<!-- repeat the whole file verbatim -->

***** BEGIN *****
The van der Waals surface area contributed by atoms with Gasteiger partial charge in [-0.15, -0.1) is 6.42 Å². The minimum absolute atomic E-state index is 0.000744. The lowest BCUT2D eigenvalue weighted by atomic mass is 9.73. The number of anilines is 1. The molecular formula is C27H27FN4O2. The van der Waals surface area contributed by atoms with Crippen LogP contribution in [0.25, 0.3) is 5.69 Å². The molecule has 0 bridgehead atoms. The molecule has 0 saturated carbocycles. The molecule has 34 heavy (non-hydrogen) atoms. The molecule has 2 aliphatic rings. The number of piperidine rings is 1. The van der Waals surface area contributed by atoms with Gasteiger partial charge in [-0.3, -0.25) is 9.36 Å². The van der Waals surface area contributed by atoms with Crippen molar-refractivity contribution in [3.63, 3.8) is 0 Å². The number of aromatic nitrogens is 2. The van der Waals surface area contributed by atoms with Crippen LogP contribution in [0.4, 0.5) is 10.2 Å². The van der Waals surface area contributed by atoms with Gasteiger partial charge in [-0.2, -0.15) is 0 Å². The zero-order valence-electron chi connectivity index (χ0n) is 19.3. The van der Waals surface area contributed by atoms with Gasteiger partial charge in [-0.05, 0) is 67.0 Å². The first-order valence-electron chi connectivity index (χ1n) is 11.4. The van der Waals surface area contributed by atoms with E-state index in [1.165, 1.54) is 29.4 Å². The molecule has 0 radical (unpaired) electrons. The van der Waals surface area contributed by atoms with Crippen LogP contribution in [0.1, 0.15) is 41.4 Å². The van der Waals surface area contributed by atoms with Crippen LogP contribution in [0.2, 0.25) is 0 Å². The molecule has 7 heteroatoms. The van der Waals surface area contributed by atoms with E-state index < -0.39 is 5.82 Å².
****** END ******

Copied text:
The van der Waals surface area contributed by atoms with Gasteiger partial charge in [-0.15, -0.1) is 6.42 Å². The minimum absolute atomic E-state index is 0.000744. The lowest BCUT2D eigenvalue weighted by atomic mass is 9.73. The number of anilines is 1. The molecular formula is C27H27FN4O2. The van der Waals surface area contributed by atoms with Crippen LogP contribution in [0.25, 0.3) is 5.69 Å². The molecule has 0 bridgehead atoms. The molecule has 0 saturated carbocycles. The molecule has 34 heavy (non-hydrogen) atoms. The molecule has 2 aliphatic rings. The number of piperidine rings is 1. The van der Waals surface area contributed by atoms with Gasteiger partial charge in [-0.3, -0.25) is 9.36 Å². The van der Waals surface area contributed by atoms with Crippen molar-refractivity contribution in [3.63, 3.8) is 0 Å². The number of aromatic nitrogens is 2. The van der Waals surface area contributed by atoms with Crippen LogP contribution in [0.4, 0.5) is 10.2 Å². The van der Waals surface area contributed by atoms with Gasteiger partial charge in [-0.2, -0.15) is 0 Å². The zero-order valence-electron chi connectivity index (χ0n) is 19.3. The van der Waals surface area contributed by atoms with Gasteiger partial charge in [-0.05, 0) is 67.0 Å². The first-order valence-electron chi connectivity index (χ1n) is 11.4. The van der Waals surface area contributed by atoms with E-state index in [1.165, 1.54) is 29.4 Å². The molecule has 0 radical (unpaired) electrons. The van der Waals surface area contributed by atoms with Crippen LogP contribution in [0.1, 0.15) is 41.4 Å². The van der Waals surface area contributed by atoms with Crippen LogP contribution in [0.2, 0.25) is 0 Å². The molecule has 7 heteroatoms. The van der Waals surface area contributed by atoms with E-state index < -0.39 is 5.82 Å².